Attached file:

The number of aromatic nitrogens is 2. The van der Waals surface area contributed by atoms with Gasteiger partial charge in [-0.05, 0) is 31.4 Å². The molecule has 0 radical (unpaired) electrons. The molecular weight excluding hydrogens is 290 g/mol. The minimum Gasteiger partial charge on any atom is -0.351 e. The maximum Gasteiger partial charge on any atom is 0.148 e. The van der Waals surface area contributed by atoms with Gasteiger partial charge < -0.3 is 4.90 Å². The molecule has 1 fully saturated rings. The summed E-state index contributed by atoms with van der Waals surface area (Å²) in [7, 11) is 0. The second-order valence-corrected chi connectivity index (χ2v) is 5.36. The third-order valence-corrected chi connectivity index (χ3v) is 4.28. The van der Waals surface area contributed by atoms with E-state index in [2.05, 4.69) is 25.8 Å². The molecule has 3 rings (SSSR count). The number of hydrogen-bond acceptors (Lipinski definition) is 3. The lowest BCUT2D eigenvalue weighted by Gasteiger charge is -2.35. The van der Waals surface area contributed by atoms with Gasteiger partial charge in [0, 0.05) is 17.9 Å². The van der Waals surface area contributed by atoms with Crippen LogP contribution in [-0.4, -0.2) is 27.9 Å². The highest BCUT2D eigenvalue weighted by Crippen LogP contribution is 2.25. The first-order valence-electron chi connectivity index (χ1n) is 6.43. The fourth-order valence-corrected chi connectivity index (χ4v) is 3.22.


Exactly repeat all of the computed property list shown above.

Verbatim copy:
The number of aromatic nitrogens is 2. The van der Waals surface area contributed by atoms with Gasteiger partial charge in [-0.05, 0) is 31.4 Å². The molecule has 0 radical (unpaired) electrons. The molecular weight excluding hydrogens is 290 g/mol. The minimum Gasteiger partial charge on any atom is -0.351 e. The maximum Gasteiger partial charge on any atom is 0.148 e. The van der Waals surface area contributed by atoms with Gasteiger partial charge < -0.3 is 4.90 Å². The molecule has 1 fully saturated rings. The summed E-state index contributed by atoms with van der Waals surface area (Å²) in [7, 11) is 0. The second-order valence-corrected chi connectivity index (χ2v) is 5.36. The third-order valence-corrected chi connectivity index (χ3v) is 4.28. The van der Waals surface area contributed by atoms with E-state index in [2.05, 4.69) is 25.8 Å². The molecule has 3 rings (SSSR count). The number of hydrogen-bond acceptors (Lipinski definition) is 3. The lowest BCUT2D eigenvalue weighted by Gasteiger charge is -2.35. The van der Waals surface area contributed by atoms with Gasteiger partial charge in [0, 0.05) is 17.9 Å². The van der Waals surface area contributed by atoms with Crippen LogP contribution in [-0.4, -0.2) is 27.9 Å². The highest BCUT2D eigenvalue weighted by Crippen LogP contribution is 2.25. The first-order valence-electron chi connectivity index (χ1n) is 6.43. The fourth-order valence-corrected chi connectivity index (χ4v) is 3.22.